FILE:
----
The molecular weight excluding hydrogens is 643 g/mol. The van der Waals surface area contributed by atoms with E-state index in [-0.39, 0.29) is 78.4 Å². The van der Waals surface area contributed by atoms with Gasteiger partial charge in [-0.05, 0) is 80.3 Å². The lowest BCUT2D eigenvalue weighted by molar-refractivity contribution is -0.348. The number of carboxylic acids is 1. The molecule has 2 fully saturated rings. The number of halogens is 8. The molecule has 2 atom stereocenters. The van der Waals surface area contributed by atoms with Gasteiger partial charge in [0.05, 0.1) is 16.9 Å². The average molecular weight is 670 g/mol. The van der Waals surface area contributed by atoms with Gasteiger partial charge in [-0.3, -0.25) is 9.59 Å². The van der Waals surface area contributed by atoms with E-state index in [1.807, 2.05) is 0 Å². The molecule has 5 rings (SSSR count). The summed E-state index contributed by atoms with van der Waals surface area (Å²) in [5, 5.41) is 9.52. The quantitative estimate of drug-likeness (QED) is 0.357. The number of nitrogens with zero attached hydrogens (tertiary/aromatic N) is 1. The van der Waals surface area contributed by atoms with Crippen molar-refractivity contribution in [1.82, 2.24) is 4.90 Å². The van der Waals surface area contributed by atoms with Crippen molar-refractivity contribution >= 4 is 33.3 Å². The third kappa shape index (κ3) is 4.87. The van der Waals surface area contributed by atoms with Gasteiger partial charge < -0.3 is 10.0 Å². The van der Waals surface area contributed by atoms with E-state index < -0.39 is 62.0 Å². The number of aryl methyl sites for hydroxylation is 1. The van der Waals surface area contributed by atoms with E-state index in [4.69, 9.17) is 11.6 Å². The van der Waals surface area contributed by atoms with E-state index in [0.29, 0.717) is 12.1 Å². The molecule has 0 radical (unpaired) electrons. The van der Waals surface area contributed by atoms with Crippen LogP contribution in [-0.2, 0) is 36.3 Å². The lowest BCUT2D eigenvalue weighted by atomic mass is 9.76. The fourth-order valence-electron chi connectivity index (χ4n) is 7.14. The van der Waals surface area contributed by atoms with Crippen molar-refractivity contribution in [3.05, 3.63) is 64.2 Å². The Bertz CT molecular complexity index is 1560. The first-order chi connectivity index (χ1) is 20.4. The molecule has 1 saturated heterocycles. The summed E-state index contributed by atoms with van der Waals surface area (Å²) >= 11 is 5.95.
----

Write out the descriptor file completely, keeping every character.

The molecular weight excluding hydrogens is 643 g/mol. The van der Waals surface area contributed by atoms with E-state index in [-0.39, 0.29) is 78.4 Å². The van der Waals surface area contributed by atoms with Gasteiger partial charge in [-0.05, 0) is 80.3 Å². The lowest BCUT2D eigenvalue weighted by molar-refractivity contribution is -0.348. The number of carboxylic acids is 1. The molecule has 2 fully saturated rings. The number of halogens is 8. The molecule has 2 atom stereocenters. The van der Waals surface area contributed by atoms with Gasteiger partial charge in [0.05, 0.1) is 16.9 Å². The average molecular weight is 670 g/mol. The van der Waals surface area contributed by atoms with Gasteiger partial charge in [-0.3, -0.25) is 9.59 Å². The van der Waals surface area contributed by atoms with E-state index in [1.807, 2.05) is 0 Å². The molecule has 5 rings (SSSR count). The summed E-state index contributed by atoms with van der Waals surface area (Å²) in [5, 5.41) is 9.52. The quantitative estimate of drug-likeness (QED) is 0.357. The number of nitrogens with zero attached hydrogens (tertiary/aromatic N) is 1. The van der Waals surface area contributed by atoms with Crippen molar-refractivity contribution in [1.82, 2.24) is 4.90 Å². The van der Waals surface area contributed by atoms with Crippen molar-refractivity contribution >= 4 is 33.3 Å². The third kappa shape index (κ3) is 4.87. The van der Waals surface area contributed by atoms with Gasteiger partial charge < -0.3 is 10.0 Å². The van der Waals surface area contributed by atoms with E-state index < -0.39 is 62.0 Å². The number of aryl methyl sites for hydroxylation is 1. The van der Waals surface area contributed by atoms with E-state index in [4.69, 9.17) is 11.6 Å². The van der Waals surface area contributed by atoms with E-state index in [0.29, 0.717) is 12.1 Å². The molecule has 0 radical (unpaired) electrons. The van der Waals surface area contributed by atoms with Crippen LogP contribution in [-0.2, 0) is 36.3 Å². The lowest BCUT2D eigenvalue weighted by atomic mass is 9.76. The fourth-order valence-electron chi connectivity index (χ4n) is 7.14. The van der Waals surface area contributed by atoms with Crippen molar-refractivity contribution in [3.05, 3.63) is 64.2 Å². The Bertz CT molecular complexity index is 1560. The first-order chi connectivity index (χ1) is 20.4. The molecule has 1 saturated heterocycles. The summed E-state index contributed by atoms with van der Waals surface area (Å²) >= 11 is 5.95.